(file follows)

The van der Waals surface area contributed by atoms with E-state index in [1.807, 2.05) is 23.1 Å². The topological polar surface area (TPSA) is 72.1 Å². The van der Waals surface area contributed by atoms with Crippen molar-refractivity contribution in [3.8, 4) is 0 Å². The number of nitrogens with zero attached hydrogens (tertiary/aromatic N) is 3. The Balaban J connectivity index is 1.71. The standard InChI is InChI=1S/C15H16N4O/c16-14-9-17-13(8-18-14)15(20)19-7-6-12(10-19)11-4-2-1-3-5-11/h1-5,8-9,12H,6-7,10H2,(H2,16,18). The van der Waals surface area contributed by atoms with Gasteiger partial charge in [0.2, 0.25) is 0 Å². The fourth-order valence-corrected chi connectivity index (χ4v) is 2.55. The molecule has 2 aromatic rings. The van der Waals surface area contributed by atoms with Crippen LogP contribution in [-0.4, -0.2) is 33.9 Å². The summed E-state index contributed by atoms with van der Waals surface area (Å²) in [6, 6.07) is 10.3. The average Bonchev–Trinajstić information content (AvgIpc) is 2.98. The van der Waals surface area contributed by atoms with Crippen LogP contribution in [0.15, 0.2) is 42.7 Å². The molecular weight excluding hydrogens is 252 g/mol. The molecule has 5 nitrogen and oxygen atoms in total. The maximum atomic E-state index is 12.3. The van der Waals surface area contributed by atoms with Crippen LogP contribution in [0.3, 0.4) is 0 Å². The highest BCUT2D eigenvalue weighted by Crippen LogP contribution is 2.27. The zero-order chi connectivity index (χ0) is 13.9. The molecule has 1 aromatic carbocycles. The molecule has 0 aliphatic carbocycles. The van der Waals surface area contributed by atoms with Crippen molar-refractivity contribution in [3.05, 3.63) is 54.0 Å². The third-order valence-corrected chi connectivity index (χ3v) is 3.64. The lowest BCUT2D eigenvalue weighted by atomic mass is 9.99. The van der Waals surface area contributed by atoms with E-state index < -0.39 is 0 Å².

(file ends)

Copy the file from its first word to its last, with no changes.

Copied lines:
The van der Waals surface area contributed by atoms with E-state index in [1.807, 2.05) is 23.1 Å². The topological polar surface area (TPSA) is 72.1 Å². The van der Waals surface area contributed by atoms with Crippen molar-refractivity contribution in [3.8, 4) is 0 Å². The number of nitrogens with zero attached hydrogens (tertiary/aromatic N) is 3. The Balaban J connectivity index is 1.71. The standard InChI is InChI=1S/C15H16N4O/c16-14-9-17-13(8-18-14)15(20)19-7-6-12(10-19)11-4-2-1-3-5-11/h1-5,8-9,12H,6-7,10H2,(H2,16,18). The van der Waals surface area contributed by atoms with Gasteiger partial charge in [0.2, 0.25) is 0 Å². The fourth-order valence-corrected chi connectivity index (χ4v) is 2.55. The molecule has 2 aromatic rings. The van der Waals surface area contributed by atoms with Crippen LogP contribution in [-0.4, -0.2) is 33.9 Å². The summed E-state index contributed by atoms with van der Waals surface area (Å²) in [6, 6.07) is 10.3. The average Bonchev–Trinajstić information content (AvgIpc) is 2.98. The van der Waals surface area contributed by atoms with Crippen LogP contribution in [0.15, 0.2) is 42.7 Å². The molecular weight excluding hydrogens is 252 g/mol. The molecule has 5 nitrogen and oxygen atoms in total. The maximum atomic E-state index is 12.3. The van der Waals surface area contributed by atoms with Crippen LogP contribution in [0.3, 0.4) is 0 Å². The highest BCUT2D eigenvalue weighted by Crippen LogP contribution is 2.27. The zero-order chi connectivity index (χ0) is 13.9. The molecule has 1 aromatic carbocycles. The molecule has 0 aliphatic carbocycles. The van der Waals surface area contributed by atoms with Crippen molar-refractivity contribution in [3.05, 3.63) is 54.0 Å². The third-order valence-corrected chi connectivity index (χ3v) is 3.64. The lowest BCUT2D eigenvalue weighted by atomic mass is 9.99. The van der Waals surface area contributed by atoms with E-state index < -0.39 is 0 Å².